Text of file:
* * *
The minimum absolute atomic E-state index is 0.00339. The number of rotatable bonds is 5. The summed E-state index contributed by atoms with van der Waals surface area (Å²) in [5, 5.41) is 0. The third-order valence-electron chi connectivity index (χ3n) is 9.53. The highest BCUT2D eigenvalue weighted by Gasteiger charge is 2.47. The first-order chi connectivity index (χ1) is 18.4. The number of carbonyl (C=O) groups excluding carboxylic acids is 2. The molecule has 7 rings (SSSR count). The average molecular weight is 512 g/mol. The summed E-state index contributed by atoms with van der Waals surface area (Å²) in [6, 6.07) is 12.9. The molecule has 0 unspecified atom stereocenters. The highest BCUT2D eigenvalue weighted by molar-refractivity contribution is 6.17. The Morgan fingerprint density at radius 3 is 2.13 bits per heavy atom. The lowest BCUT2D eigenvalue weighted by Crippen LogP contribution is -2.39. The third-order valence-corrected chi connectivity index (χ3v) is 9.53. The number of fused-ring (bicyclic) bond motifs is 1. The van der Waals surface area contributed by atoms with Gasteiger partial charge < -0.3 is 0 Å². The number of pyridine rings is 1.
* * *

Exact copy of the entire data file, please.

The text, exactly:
The minimum absolute atomic E-state index is 0.00339. The number of rotatable bonds is 5. The summed E-state index contributed by atoms with van der Waals surface area (Å²) in [5, 5.41) is 0. The third-order valence-electron chi connectivity index (χ3n) is 9.53. The highest BCUT2D eigenvalue weighted by Gasteiger charge is 2.47. The first-order chi connectivity index (χ1) is 18.4. The number of carbonyl (C=O) groups excluding carboxylic acids is 2. The molecule has 7 rings (SSSR count). The average molecular weight is 512 g/mol. The summed E-state index contributed by atoms with van der Waals surface area (Å²) in [6, 6.07) is 12.9. The molecule has 0 unspecified atom stereocenters. The highest BCUT2D eigenvalue weighted by molar-refractivity contribution is 6.17. The Morgan fingerprint density at radius 3 is 2.13 bits per heavy atom. The lowest BCUT2D eigenvalue weighted by Crippen LogP contribution is -2.39. The third-order valence-corrected chi connectivity index (χ3v) is 9.53. The number of fused-ring (bicyclic) bond motifs is 1. The van der Waals surface area contributed by atoms with Gasteiger partial charge < -0.3 is 0 Å². The number of pyridine rings is 1.